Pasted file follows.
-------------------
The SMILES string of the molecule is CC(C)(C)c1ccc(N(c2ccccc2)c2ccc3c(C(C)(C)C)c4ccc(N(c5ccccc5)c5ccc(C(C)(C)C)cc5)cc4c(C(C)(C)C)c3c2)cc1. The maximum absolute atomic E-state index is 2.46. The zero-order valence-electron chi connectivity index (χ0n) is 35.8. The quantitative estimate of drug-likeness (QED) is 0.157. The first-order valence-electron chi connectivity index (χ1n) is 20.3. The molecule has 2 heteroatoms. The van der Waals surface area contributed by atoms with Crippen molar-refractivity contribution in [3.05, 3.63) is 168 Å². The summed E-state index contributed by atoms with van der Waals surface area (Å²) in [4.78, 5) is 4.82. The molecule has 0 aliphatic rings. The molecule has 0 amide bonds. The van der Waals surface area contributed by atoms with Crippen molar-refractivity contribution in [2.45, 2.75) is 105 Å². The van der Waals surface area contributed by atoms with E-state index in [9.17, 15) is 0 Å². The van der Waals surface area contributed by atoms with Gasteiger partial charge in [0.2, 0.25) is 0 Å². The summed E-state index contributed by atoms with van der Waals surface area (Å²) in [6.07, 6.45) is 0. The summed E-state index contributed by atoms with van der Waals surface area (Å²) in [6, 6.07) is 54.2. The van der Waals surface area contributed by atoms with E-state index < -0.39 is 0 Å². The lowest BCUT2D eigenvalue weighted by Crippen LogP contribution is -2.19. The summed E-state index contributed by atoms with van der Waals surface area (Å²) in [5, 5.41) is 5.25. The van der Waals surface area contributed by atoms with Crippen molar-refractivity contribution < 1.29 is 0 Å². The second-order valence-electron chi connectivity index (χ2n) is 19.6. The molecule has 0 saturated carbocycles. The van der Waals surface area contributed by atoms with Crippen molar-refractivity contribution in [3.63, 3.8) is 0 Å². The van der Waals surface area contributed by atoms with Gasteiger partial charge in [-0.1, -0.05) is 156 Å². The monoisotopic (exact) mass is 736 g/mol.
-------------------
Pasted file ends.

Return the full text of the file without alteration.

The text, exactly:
The SMILES string of the molecule is CC(C)(C)c1ccc(N(c2ccccc2)c2ccc3c(C(C)(C)C)c4ccc(N(c5ccccc5)c5ccc(C(C)(C)C)cc5)cc4c(C(C)(C)C)c3c2)cc1. The maximum absolute atomic E-state index is 2.46. The zero-order valence-electron chi connectivity index (χ0n) is 35.8. The quantitative estimate of drug-likeness (QED) is 0.157. The first-order valence-electron chi connectivity index (χ1n) is 20.3. The molecule has 2 heteroatoms. The van der Waals surface area contributed by atoms with Crippen molar-refractivity contribution in [3.05, 3.63) is 168 Å². The summed E-state index contributed by atoms with van der Waals surface area (Å²) in [4.78, 5) is 4.82. The molecule has 0 aliphatic rings. The molecule has 0 amide bonds. The van der Waals surface area contributed by atoms with Crippen molar-refractivity contribution in [2.45, 2.75) is 105 Å². The van der Waals surface area contributed by atoms with E-state index in [9.17, 15) is 0 Å². The van der Waals surface area contributed by atoms with Gasteiger partial charge in [0.2, 0.25) is 0 Å². The summed E-state index contributed by atoms with van der Waals surface area (Å²) in [6.07, 6.45) is 0. The summed E-state index contributed by atoms with van der Waals surface area (Å²) in [6, 6.07) is 54.2. The van der Waals surface area contributed by atoms with E-state index < -0.39 is 0 Å². The lowest BCUT2D eigenvalue weighted by Crippen LogP contribution is -2.19. The summed E-state index contributed by atoms with van der Waals surface area (Å²) in [5, 5.41) is 5.25. The van der Waals surface area contributed by atoms with Crippen molar-refractivity contribution < 1.29 is 0 Å². The second-order valence-electron chi connectivity index (χ2n) is 19.6. The molecule has 0 saturated carbocycles. The van der Waals surface area contributed by atoms with Crippen molar-refractivity contribution in [3.63, 3.8) is 0 Å². The van der Waals surface area contributed by atoms with Gasteiger partial charge in [-0.1, -0.05) is 156 Å². The monoisotopic (exact) mass is 736 g/mol.